Shad Myers, the loveable bartender and town sleuth of Largo Bay, hunts down clues to a woman’s mysterious disappearance in this fourth riveting novel in the Shad detective series.
Shannon, a photojournalist on assignment for a Canadian magazine, arrives in the impoverished but beautiful fishing village of Largo Bay, Jamaica. But she’s seeking more than a tropical paradise: She wants to know why a Canadian woman named Katlyn went missing there more than three decades ago.
So she calls on Shad—“bartender by trade, investigator by vocation, and unofficial sheriff of Largo Bay” (Publishers Weekly)—for help. Together, they delve into Rastafarian life and history while preparations are being made for Shad’s wedding and the groundbreaking of his new hotel. But the deeper they get into the story, the deeper they get into trouble. And it’s clear that whoever wanted Katlyn buried all those years ago will do anything to keep the truth buried as well…
As in her previous novels The Sea Grape Tree, The Man Who Turned Both Cheeks, and The Goat Woman of Largo Bay, Gillian Royes transports readers into a beautiful Caribbean setting where life is cheap but religion is strong, and one man is still trying to solve the island’s relentless questions.
Gillian Royes is the creator of the Shad series, detective novels that take place on the North Coast of Jamaica. The first in the series, The Goat Woman of Largo Bay, appeared in 2011; the second, The Man Who Turned Both Cheeks, in 2012; and most recently, The Sea Grape Tree,in 2014. Prior to that she authored two nonfiction works entitled Business Is Good (1997) and Sexcess: The New Gender Rules at Work (2003). A native of Jamaica, Gillian pursued her higher education in the United States, obtaining a doctorate from Emory University in 1979. She currently lives in Atlanta and on the island of St. Croix, where she lectures at the University of the Virgin Islands. Find out more at GillianRoyes.com.
Praise for Rhythm of the August Rain: “The fourth series outing features an enchanted, bucolic setting, perfect for readers seeking an exotic escape.”
– Library Journal
Praise for The Sea Grape Tree: “A superb detective story with richly imagined characters, The Sea Grape Tree is set in an island paradise where more goes on than meets the eye. This splendid third novel in Gillian Royes’ “Shad series,” featuring the delightful bartender/neighborhood detective Shadrack “Shad” Meyers, involves a lonely tourist from England, a local woman determined to leave the island, and an American investor whose possible re-development of the struggling, fictional town of Largo Bay, Jamaica keeps everyone on edge.”
– Amy Hill Hearth, author of Miss Dreamsville and the Collier County Women’s Literary Society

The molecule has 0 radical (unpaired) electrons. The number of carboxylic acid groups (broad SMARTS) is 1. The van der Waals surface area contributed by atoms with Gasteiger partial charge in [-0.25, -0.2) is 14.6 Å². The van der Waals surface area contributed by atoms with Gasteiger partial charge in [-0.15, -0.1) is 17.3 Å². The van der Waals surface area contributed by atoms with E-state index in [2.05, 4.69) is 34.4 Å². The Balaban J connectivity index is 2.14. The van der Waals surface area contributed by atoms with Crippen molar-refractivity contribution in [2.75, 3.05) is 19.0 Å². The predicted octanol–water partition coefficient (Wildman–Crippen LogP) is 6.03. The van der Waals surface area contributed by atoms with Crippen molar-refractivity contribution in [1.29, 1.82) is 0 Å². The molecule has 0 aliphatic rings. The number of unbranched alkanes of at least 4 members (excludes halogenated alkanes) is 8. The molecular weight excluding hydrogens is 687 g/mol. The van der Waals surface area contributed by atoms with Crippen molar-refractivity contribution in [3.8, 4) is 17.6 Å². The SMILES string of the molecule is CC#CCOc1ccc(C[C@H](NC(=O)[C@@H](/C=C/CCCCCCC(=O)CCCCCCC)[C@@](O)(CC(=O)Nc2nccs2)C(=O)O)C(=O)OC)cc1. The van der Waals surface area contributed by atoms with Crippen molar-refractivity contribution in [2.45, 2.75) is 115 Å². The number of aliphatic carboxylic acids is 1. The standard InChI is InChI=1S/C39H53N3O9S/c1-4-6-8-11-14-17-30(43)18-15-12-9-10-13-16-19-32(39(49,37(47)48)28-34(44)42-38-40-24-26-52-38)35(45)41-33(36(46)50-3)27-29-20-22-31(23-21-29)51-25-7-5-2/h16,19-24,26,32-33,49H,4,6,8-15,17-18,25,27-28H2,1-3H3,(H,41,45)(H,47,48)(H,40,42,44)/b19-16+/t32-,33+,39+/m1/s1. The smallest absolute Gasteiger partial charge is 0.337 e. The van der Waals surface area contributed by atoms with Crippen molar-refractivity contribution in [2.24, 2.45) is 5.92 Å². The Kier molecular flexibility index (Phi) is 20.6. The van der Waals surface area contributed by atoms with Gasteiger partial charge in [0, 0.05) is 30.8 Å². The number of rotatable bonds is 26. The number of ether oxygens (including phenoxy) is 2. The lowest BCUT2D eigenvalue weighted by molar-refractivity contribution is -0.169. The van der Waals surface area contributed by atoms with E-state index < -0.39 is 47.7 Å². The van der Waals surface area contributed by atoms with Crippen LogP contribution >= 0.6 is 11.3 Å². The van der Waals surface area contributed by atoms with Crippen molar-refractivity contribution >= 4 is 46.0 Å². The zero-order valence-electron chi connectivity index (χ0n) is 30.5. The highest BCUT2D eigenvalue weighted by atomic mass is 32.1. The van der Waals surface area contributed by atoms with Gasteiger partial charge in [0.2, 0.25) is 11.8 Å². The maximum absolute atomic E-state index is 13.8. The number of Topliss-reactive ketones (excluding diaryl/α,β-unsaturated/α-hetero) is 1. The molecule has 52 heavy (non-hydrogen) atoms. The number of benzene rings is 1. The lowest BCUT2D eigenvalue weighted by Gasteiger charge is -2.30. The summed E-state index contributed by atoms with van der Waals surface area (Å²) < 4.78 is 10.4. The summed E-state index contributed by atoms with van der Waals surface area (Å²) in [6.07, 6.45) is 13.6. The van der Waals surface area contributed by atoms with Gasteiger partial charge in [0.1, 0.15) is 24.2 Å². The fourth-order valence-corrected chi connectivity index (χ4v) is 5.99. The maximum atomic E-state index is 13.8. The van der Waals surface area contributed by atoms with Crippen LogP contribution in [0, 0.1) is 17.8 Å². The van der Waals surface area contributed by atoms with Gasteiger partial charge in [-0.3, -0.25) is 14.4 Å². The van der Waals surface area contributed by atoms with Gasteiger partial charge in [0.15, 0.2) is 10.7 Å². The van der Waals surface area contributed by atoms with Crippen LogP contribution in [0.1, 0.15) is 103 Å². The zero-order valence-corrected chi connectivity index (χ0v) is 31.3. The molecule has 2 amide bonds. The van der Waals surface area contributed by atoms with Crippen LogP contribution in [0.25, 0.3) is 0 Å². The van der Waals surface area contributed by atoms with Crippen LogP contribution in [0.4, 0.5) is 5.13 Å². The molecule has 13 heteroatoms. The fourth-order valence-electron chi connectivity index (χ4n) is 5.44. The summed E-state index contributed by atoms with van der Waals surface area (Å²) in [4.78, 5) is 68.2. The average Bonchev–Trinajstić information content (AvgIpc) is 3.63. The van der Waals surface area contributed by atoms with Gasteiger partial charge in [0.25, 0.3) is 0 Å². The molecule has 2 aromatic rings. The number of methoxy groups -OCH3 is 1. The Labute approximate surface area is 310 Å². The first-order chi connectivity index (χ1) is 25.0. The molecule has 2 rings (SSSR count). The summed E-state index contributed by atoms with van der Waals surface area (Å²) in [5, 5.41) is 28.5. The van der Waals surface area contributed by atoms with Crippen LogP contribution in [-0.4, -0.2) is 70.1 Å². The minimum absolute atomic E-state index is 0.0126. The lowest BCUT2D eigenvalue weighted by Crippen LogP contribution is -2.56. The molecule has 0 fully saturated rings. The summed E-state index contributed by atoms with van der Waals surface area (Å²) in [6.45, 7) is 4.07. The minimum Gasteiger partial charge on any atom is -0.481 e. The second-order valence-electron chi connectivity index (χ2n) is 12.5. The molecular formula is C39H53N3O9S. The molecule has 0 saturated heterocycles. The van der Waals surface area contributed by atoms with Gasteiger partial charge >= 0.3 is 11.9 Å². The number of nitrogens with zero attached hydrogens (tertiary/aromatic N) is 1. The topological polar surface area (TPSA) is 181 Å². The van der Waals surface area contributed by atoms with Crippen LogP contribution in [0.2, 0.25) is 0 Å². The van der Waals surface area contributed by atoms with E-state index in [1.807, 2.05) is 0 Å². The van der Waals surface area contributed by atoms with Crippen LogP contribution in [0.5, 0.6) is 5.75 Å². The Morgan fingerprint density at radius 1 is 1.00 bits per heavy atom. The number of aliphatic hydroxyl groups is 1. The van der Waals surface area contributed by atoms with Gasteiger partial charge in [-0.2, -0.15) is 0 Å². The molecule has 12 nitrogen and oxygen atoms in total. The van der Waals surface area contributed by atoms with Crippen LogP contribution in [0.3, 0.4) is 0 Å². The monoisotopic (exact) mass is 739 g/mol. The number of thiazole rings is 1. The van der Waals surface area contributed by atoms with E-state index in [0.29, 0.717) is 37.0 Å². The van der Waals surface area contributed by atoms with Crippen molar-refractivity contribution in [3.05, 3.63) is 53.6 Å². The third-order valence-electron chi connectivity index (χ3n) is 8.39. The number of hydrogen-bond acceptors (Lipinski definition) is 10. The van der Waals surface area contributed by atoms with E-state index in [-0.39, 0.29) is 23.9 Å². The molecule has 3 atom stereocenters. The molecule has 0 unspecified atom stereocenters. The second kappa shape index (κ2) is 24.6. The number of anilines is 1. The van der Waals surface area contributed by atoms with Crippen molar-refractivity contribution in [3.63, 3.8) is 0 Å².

"A gentle Jamaican mystery brimming with compassion: for hardworking Shad, the amateur sleuth; his wife Beth, mother of his four children; and other vivid characters who populate this enchanting novel."
– Joan Steinau Lester, author of Mama's Child and Black, White, Other: In Search of Nina Armstrong
"In The Sea Grape Tree Gillian Royes serves up a delicious rum punch of a mystery—smart and savvy, touched by her stylized prose, and mixed with beautiful settings and a host of memorable characters like Shad, the lovable town sleuth and bartender.”
– Zane, New York Times bestselling author, publisher, scriptwriter, and executive producer
“From the page one, Royes’ characters grab you. They are complex, not particularly nice, but completely human and captivating. We highly recommended The Sea Grape Tree.”
– Troy Johnson, AALBC.com
Praise for The Man Who Turned Both Cheeks:
“Royes’s strong sequel to her fiction debut, 2011’s The Goat Woman of Largo Bay, deepens the character of Shad Meyers . . . . in this sensitive, thought-provoking novel.”—Publishers Weekly
“Royes' Jamaica is lush, stormy and stronger than the rum punch cocktails that Shad pours over ice.”—abcnews.go.com
“Royes is brilliant in bringing Jamaican sun and sea, people and places to life . . . . She’s equally adept with characters . . . . A cozy mystery as social commentary.”—Kirkus Reviews
Praise for The Goat Woman of Largo Bay:
"Strong characters and vivid descriptive passages." —Kirkus Reviews
"The writing in The Goat Woman of Largo Bay is poetic at times and the plotting of the story is more literary in its approach but still leads to a tense climax that will have the reader engrossed to the end." —New York Journal of Books
[Royes] does an outstanding job of creating a small Jamaican village – it is so vivid that the reader feels part of the environment – and deftly shows the social and political life on the island. The novel is an absorbing read and one that won’t be forgotten quickly. –Barbara Cothern, Portland Book Review